Marc Maiffret, a former hacker busted by the FBI at age 17, claimed that Apple previously used its apparent security strength as a marketing strategy, but would not have been able to back up their claims.
“They didn’t have good technical structures behind the scenes,” he said. “Anytime there’s been a hacking contest, within a few hours someone’s found a new Apple vulnerability,” says Marc, who now works as an employee of Microsoft, trying to find security flaws in their software.
So why do viruses seem to elude the the almighty Mac?
“The reason we don’t see more attacks out there compared to Microsoft is because their market share isn’t near what Microsoft’s is,” said Maiffret.
Another reason Mac users boast about a virus-free relationship with their computer could be Apple’s Unix-based operating system.
“There’s nothing inherent with Apple themselves and their development,” continues Maiffret. “The only reason Apple gets little increase in security is because they’re running on top of a Unix-based operating system and they can take advantage of some of the things that have been done for them.”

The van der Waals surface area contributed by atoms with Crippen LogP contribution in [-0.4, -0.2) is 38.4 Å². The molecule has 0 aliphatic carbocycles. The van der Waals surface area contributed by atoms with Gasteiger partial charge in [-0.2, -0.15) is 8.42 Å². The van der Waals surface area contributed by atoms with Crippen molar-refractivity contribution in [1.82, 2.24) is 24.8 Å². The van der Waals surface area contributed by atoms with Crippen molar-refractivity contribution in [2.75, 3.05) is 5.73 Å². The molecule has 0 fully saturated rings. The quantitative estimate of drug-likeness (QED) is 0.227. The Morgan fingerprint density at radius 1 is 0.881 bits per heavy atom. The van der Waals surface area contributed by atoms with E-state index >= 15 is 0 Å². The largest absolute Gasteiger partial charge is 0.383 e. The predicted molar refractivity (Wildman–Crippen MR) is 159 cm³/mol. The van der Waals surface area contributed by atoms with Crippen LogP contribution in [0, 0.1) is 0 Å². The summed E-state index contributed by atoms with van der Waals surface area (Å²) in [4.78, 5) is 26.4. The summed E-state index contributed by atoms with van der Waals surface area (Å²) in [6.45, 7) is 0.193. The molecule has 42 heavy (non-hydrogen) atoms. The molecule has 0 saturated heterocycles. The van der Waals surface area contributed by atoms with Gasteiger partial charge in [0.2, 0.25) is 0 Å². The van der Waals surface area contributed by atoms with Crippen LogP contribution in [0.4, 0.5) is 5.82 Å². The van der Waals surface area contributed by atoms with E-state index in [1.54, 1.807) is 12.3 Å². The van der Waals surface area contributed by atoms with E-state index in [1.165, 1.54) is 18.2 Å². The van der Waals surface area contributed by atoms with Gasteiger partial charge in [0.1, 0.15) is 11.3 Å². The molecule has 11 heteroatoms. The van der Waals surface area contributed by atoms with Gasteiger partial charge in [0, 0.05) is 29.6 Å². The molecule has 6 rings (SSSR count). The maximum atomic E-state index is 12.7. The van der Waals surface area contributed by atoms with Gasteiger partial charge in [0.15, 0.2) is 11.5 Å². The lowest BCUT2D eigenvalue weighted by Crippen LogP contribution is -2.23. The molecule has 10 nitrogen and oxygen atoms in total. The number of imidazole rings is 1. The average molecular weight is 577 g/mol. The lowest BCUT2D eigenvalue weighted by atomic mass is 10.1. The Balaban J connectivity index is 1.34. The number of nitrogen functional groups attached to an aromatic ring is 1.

For now, Maiffret believes that Microsoft has come out on top.
“When you look at Microsoft today they do more to secure their software than anyone,” he said. “From an internal process in how they go about auditing their code and securing software from a technical perspective, they do have one of the best models. The area they still have room for improvement is around time lines of how long it takes for them to fix things,” said Maiffret.
If Maiffret’s opinions on security prove true, buyers may find themselves choosing their computers like a teenaged girl chooses her prom date.
Will you go for the artsy one with a penchant for photography and graphic design, or will you choose the protecter–strong, unwavering, and reliable?